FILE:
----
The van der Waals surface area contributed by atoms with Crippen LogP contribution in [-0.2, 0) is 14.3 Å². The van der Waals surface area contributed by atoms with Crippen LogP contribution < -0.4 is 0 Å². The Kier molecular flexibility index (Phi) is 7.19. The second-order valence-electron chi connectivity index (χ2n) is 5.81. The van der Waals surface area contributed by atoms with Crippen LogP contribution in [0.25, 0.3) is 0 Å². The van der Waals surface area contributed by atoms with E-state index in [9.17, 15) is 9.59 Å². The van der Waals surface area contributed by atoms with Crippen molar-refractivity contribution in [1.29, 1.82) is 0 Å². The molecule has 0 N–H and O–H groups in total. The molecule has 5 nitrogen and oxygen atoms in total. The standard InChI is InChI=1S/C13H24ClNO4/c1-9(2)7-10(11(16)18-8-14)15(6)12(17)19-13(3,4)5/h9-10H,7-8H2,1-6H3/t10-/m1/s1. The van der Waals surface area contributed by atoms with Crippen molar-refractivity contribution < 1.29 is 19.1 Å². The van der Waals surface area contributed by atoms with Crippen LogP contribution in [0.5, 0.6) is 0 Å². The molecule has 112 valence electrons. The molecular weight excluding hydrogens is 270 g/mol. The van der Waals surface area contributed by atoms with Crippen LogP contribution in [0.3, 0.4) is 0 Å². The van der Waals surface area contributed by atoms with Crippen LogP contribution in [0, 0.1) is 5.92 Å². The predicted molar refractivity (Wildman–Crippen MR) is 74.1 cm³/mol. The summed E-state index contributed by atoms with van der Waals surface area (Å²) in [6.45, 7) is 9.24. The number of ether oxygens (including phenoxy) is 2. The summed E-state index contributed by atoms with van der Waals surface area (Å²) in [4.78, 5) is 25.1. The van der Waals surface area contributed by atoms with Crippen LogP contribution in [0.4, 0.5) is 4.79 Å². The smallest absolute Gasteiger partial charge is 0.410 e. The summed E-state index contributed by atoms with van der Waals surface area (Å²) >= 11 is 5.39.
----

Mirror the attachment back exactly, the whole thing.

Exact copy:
The van der Waals surface area contributed by atoms with Crippen LogP contribution in [-0.2, 0) is 14.3 Å². The van der Waals surface area contributed by atoms with Crippen LogP contribution < -0.4 is 0 Å². The Kier molecular flexibility index (Phi) is 7.19. The second-order valence-electron chi connectivity index (χ2n) is 5.81. The van der Waals surface area contributed by atoms with Crippen LogP contribution in [0.25, 0.3) is 0 Å². The van der Waals surface area contributed by atoms with E-state index in [9.17, 15) is 9.59 Å². The van der Waals surface area contributed by atoms with Crippen molar-refractivity contribution in [1.29, 1.82) is 0 Å². The molecule has 0 N–H and O–H groups in total. The molecule has 5 nitrogen and oxygen atoms in total. The standard InChI is InChI=1S/C13H24ClNO4/c1-9(2)7-10(11(16)18-8-14)15(6)12(17)19-13(3,4)5/h9-10H,7-8H2,1-6H3/t10-/m1/s1. The van der Waals surface area contributed by atoms with Crippen molar-refractivity contribution < 1.29 is 19.1 Å². The van der Waals surface area contributed by atoms with Crippen LogP contribution in [0.5, 0.6) is 0 Å². The molecule has 112 valence electrons. The molecular weight excluding hydrogens is 270 g/mol. The van der Waals surface area contributed by atoms with Crippen LogP contribution in [0.3, 0.4) is 0 Å². The van der Waals surface area contributed by atoms with Crippen LogP contribution in [0, 0.1) is 5.92 Å². The predicted molar refractivity (Wildman–Crippen MR) is 74.1 cm³/mol. The summed E-state index contributed by atoms with van der Waals surface area (Å²) in [6.45, 7) is 9.24. The number of ether oxygens (including phenoxy) is 2. The summed E-state index contributed by atoms with van der Waals surface area (Å²) in [4.78, 5) is 25.1. The van der Waals surface area contributed by atoms with Crippen LogP contribution in [0.4, 0.5) is 4.79 Å². The smallest absolute Gasteiger partial charge is 0.410 e. The summed E-state index contributed by atoms with van der Waals surface area (Å²) >= 11 is 5.39.